There are three ideal types of escapist TV: the ultra-trashy spectacle of real people behaving badly (see: Tiger King, any gathering of Housewives, Love Is Blind), the comforting familiarity of feel-good sitcoms (see: Schitt's Creek, The Office, Friends), and the glossy sheen of hot people being hot (see: Gossip Girl, Empire, most soaps).
But before you succumb to Netflix paralysis and just watch another episode of Parks and Recreation as we approach what feels like day 431 of coronavirus quarantine, I humbly present to you the perfect binge for right now: Money Heist.
The fourth season of the sexy Spanish series, titled La Casa de Papel [The House of Paper] in its native language, drops on Netflix today, and should be on the top of your watch list ASAP. But don't just take my word for it: Money Heist the most-watched non-English Netflix series ever, and it has a perfect 100% on Rotten Tomatoes. And yet not enough people are talking about its utter delight.
As a television reporter, I watch a lot of TV. Like, to the point where it gets stressful to keep up with everything. When I want an escape, I usually download a half dozen e-books from the library and ignore my TV for as long as possible. But after seeing Money Heist pop up time after time in my nightly Netflix scroll, getting email after email about Netflix's robust non-English offerings, as well as a few personal recommendations from my Spanish-speaking friends, I finally dove in at the beginning of 2019 — and I have not stopped harassing everyone I know to watch this Ocean’s 11-esque heist story since. I love this show so much that I even I went on a Netflix podcast to talk about it.
Money Heist follows a motley group of stranger criminals who come together under the tutelage of a nerdy-hot man who calls himself the Professor and who has planned the ultimate heist: robbing The Royal Mint of Spain. But instead of stealing existing money, the crew, all of whom have changed their names to that of a different international city, will don matching outfits (red jumpsuits and plastic Salvador Dalí masks), break in, and print their own — more than $2 billion of it. In an ideal world, they will then part ways and never speak to each other again. (Naturally, complications arise.)
The show contains every hallmark of a good heist movie: suspense, danger, a Robin Hood sense of justice (stealing from the rich and giving to the poor), and, of course, hot people. There is some really incredible bone structure in this cast, and everyone acts on the overwhelming sexual chemistry in the air. There are multiple hostages who embark on romantic relationships with their captors, plus a particularly steamy hookup between the two youngest (and hottest) members of the crew: Tokyo and Rio, played by Úrsula Corberó and Miguel Herrán. (Both are prone to posting plenty of Instagram thirst traps, if you, uh, want to check them out.)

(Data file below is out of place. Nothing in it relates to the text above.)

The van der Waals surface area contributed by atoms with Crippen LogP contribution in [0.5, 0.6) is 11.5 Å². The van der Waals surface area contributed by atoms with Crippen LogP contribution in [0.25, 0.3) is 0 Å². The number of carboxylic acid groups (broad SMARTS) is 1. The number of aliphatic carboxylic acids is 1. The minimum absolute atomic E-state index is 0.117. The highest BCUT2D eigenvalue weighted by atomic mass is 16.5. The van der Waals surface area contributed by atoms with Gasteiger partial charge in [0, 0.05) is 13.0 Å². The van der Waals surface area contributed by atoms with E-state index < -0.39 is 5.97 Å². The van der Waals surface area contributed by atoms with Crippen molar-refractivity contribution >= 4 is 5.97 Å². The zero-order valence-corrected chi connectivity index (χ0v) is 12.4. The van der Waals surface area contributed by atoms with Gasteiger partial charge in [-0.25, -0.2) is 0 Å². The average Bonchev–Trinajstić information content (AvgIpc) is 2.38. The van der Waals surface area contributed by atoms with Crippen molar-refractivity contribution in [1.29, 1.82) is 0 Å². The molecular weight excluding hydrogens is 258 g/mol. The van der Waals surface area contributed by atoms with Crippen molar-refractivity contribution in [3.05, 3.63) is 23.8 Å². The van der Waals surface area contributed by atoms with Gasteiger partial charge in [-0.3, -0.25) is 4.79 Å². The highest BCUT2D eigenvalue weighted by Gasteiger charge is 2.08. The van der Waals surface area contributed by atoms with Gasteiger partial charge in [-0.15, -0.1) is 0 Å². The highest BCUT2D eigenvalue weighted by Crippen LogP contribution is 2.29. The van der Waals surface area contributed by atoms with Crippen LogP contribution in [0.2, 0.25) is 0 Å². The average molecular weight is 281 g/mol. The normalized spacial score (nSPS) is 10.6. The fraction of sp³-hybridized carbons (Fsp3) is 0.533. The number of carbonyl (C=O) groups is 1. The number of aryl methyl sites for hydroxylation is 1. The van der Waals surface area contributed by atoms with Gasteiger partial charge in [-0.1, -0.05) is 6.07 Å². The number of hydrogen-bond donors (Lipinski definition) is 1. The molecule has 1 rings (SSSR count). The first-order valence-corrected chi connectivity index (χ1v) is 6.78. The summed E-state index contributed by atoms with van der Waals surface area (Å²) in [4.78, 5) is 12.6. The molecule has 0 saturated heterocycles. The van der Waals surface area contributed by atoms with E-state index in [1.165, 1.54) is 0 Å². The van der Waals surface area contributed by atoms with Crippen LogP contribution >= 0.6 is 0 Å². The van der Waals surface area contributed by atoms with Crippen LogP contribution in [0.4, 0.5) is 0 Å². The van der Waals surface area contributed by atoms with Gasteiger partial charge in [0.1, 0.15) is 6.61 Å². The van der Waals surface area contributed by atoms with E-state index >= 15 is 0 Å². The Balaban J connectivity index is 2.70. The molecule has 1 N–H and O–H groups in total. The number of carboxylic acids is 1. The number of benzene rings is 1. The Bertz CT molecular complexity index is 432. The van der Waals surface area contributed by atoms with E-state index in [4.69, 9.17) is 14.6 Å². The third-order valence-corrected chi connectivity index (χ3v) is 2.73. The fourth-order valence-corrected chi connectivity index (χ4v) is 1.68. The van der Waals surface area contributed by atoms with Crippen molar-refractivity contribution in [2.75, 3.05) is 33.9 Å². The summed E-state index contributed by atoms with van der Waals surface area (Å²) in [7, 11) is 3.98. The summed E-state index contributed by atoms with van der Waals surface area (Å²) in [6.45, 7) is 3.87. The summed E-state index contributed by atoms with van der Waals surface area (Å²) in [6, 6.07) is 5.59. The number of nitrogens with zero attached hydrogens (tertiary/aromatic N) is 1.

You will most certainly find yourself attracted to some of the robbers you know are objectively evil, but you will not care. Even the scenes that are not obviously about sex have an underlying sensuality that you cannot ignore (or maybe that's just due to the fact that I do not speak Spanish and watching sexy people speak another language is extremely appealing). Either way, it's a nice escape.
There are many inexplicable plot holes, mostly relating to the fact that the show jumps back and forth in time to reveal how the Professor has planned three steps ahead every move the cops could make. He also manages to seduce the single-mom detective in charge of the investigation. You will ignore these holes and lean into the drama. The editing will be weird, because Netflix took the Spanish series' 15-episode first season and edited it into the 22 shorter episodes that comprise seasons 1 and 2. It will not matter.
Money Heist shares multiple cast members (including Herran, a.k.a Rio) with another international Netflix hit, the Gossip Girl-meets-Big Little Lies teen soap Elite — another worthy binge, especially if you just want to watch hot teenagers hookup while somehow getting away with multiple murders. It also theoretically shares a universe, because characters in a season 2 Halloween episode of Elite dress up as the robbers.
The tense action of the heist will make you forget about the current anxiety-inducing news cycle, though the anti-capitalism undertones will probably hit a little close to home as the economy continues its rapid decline. Another key to escaping our current hell: subtitles. If you don't speak Spanish, reading the dialogue forces you to put down your damn phone and disconnect. (No shade if you want to watch the dubbed version, you do you.)
Ultimately, the key to escapist TV is being able to immerse yourself into a new world and forget about the real one. Thankfully, there are now four seasons of this ridiculous sexy heist drama to help you with that.
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